Staying Abreast the Hobby

I wanted to take a moment to look at how I collect and collate news and information about the tabletop roleplaying hobby. My target audience is those that have just plugged into the online element of the hobby, but I might even be able to show the old geezers who have been doing this since BBS [1] a new trick. It might be especially useful to new bloggers as staying abreast of the latest and greatest will either allow you to be a leader or at least abstain from contributing to the echo chamber [2].

Mad Brew's iGoogle
Mad Brew's iGoogle

Tabbed Browsing

I don’t know if many people aren’t using a tabbed browser, unless you use an old version of Internet Explorer (and if you do, get a frillin’ update). I just happen to have a dual monitor set-up, so I keep a browser nearly maximized on one of the screens. I usually have anywhere between two to four tabs opened in that browser (#1 in the image).

The primary tab is my iGoogle home page, which I’ll cover in depth next. The other tabs tend to be aggregator sites that I don’t really want cluttering iGoogle all the time. I suppose I could add them to a separate iGoogle tab, but these work for me just fine. Some examples sites that you might find useful include:

iGoogle

If I’m married to Microsoft, Google is my mistress and I think their “web 2.0” homepage is the bee’s knees. What is exactly is iGoogle you ask? Well, it’s a customizable homepage that you can add widgets (Google calls them gadgets) that retrieve information and interacts with other web services. It also loads Google Chat just as if you were in Gmail.

As you can see from the screenshot of my iGoogle page (residing in Chrome, which I highly recommend), it is customizable. You could create your own theme if you wanted, but I’m using the official Dungeons & Dragons theme. I’m not sure if you can make the header any thinner, but I’d prefer information to eye candy.

You can create numerous tabs within iGoogle (to the left of #2 in the image, this is my “Networks” tab) and fill them with the gadgets of your choice. On my iGoogle set up, I have a Google Group gadget where I can keep tabs on new messages in the mailing lists I subscribe too (I dislike cluttering email with group messages).

Below Google Groups is my Gmail gadget (#3). It displays the 5 latest emails. Below Gmail is my Facebook Gadget (#4), which is basically an iframe of the mobile FB site. Again, I like to keep the inbox clutter free, so I don’t allow a lot of email traffic from Facebook. This gadget also lets me see updates from RPG related pages I have fanned and updates from friends involved in the industry.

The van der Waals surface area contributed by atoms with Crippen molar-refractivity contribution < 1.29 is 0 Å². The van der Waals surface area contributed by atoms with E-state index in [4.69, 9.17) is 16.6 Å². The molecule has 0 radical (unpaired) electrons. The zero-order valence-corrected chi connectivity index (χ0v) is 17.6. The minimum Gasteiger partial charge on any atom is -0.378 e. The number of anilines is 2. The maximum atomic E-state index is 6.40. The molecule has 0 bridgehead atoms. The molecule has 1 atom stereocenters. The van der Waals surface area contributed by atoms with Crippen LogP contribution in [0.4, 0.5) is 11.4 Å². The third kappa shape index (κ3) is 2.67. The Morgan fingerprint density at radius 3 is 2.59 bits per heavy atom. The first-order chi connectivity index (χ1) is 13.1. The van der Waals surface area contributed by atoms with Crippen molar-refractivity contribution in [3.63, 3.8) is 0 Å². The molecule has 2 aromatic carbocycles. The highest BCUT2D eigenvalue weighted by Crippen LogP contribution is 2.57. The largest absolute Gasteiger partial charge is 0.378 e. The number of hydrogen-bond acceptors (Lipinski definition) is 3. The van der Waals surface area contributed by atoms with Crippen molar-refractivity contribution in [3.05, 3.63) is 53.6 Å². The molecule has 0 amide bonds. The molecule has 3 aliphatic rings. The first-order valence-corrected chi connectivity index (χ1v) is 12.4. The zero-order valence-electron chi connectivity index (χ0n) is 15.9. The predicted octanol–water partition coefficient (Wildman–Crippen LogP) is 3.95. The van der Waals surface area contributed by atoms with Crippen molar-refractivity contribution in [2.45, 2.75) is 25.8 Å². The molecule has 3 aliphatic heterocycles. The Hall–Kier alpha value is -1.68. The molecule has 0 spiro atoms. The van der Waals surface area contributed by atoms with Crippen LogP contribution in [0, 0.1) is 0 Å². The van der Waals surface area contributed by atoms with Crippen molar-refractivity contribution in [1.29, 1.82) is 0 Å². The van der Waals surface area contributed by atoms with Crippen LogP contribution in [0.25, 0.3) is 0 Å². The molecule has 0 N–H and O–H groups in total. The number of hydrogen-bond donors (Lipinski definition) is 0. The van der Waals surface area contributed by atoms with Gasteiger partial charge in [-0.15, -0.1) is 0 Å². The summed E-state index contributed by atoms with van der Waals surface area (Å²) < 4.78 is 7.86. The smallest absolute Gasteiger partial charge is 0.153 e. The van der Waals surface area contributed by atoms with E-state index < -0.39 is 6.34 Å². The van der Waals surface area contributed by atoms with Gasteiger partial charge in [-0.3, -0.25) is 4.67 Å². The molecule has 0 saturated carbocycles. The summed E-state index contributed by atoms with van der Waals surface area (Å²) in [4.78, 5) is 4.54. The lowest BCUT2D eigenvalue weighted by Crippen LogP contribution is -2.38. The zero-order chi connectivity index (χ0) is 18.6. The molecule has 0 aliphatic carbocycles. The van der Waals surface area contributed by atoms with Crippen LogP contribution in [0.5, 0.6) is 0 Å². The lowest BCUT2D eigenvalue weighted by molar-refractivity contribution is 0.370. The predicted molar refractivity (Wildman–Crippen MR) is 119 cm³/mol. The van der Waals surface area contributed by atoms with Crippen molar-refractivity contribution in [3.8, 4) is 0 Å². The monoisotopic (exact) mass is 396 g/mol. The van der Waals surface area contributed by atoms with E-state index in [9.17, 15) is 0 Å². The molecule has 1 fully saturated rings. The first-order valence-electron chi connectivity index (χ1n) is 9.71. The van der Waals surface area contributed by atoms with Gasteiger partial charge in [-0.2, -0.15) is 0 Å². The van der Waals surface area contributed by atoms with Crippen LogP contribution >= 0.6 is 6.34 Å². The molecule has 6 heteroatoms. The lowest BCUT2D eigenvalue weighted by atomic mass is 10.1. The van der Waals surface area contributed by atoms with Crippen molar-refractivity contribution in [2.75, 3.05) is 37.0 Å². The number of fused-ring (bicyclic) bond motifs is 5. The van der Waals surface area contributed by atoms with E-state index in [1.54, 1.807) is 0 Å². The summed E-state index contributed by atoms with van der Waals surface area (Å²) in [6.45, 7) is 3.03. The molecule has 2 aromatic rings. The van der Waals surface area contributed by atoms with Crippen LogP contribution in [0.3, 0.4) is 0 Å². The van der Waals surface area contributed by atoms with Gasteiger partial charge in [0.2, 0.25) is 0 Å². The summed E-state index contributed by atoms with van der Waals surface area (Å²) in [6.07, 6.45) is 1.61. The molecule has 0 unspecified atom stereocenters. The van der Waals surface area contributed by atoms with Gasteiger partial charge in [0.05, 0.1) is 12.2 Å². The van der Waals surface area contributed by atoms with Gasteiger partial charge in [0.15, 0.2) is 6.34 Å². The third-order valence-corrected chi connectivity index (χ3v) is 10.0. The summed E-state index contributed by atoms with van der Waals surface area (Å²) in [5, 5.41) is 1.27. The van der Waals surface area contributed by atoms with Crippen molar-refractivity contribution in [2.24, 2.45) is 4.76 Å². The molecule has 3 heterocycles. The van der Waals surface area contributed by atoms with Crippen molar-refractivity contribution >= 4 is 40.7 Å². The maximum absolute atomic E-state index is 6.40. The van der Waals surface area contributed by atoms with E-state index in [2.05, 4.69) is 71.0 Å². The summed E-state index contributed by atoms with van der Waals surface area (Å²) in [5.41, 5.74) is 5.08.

In the right hand column I have my Google Reader gadget (#5) which allows me to follow my favorite blogs (not necessarily RPG related). You may have noticed I use browser tabs to visit feed aggregators instead of subscribing to them. I find that is the best method to keep a high signal-to-noise ratio of relevant information in my feeds. I sort of browse the aggregators to see if anything catches my eye from time to time (and to make sure I’m not contributing to the echo chamber).

The final piece of my iGoogle experience is TwitterGadget (#6). It’s an excellent Twitter client, and while it doesn’t support fancy crap like grouping my connections, it is still feature rich. I utilize Twitter more and more every day as a source of news and information. Twitter excels as an information broker.

Conclusion

I highly recommend iGoogle to organize your information sources, and I totally encourage you to find new gadgets that get the job done better than the ones I have (been awhile since I set up my iGoogle page). In fact, if you’re code savvy, try your hand at making one.

I also welcome readers and fellow bloggers to share your own methods of hunting and gathering information. Post your tips in the comments or write your own articles and post a link here.

References


[1] A precursor to the World Wide Web. Go read the Wikipedia entry.

[2] This happens when you have multiple sites reporting the same tired crap.

Listening to: Dr. Steel – People of Earth – Atomic Superstar

4 thoughts on “Staying Abreast the Hobby

  1. @Stargazer: I think the big selling point for me is that if I wanted something that isn’t already available, I could always code up a widget myself.

  2. I used iGoogle for a while but I ultimately found it a little too clunky in my browser for regular use (not that it isn’t a great tool, and clearly it works for you). TwitterGadget remains a big favorite of mine, though, since you can also stick it into Gmail as a gadget.

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